Einstein’s greatest legacy is not General Relativity, it’s not the photoelectric effect, and it’s not slices of his brain. It’s a word: Gedankenexperiment – that’s German for “thought experiment”.As the comments point out, thought experiments have a long history of being used by Galileo, Newton, and every other famous theoretical physicist.
Today, thought experiments are common in theoretical physics.
Einstein also liked to imagine how it would be to chase after photons, which was super-important for him to develop special relativity, and he spent a lot of time thinking about what it really means to measure time and distances.No, Einstein did not develop special relativity, and did not show that quantum mechanics must be wrong.
But the maybe most influential of his thought experiments was one that he came up with to illustrate that quantum mechanics must be wrong.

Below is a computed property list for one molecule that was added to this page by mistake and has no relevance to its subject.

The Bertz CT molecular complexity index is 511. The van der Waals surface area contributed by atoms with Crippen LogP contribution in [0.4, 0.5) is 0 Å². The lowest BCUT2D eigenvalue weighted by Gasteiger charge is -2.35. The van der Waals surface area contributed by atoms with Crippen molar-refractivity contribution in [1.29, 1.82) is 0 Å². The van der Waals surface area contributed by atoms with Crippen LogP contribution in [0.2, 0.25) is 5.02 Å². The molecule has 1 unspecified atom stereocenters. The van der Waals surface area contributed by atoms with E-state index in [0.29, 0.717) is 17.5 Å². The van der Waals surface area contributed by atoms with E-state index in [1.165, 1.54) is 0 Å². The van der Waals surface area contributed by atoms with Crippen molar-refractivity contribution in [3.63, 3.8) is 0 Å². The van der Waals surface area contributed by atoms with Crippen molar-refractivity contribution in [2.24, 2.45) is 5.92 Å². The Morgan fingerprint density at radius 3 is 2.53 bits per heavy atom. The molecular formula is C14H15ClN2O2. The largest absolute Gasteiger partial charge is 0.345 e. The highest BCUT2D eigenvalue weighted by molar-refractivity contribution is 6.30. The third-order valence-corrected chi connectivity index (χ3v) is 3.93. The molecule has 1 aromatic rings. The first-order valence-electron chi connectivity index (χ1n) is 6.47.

A thought experiment that still gives headaches to theoretical physicists today is the black hole information loss paradox.I don't think that this even qualifies as a thought experiment, as no part of it is testable.
So it is ridiculous to credit Einstein for the thought experiment.
But Einstein did popularize a style of thinking that has infected theoretical physics. It is the idea that physicists can do some abstract thinking about how the universe ought to be, write down some equations, and declare them to be physical laws. This thinking guided his own fruitless research into unified field theories, and modern work on strings. And work on multiverses and a lot of other ideas that are sillier than string theory.
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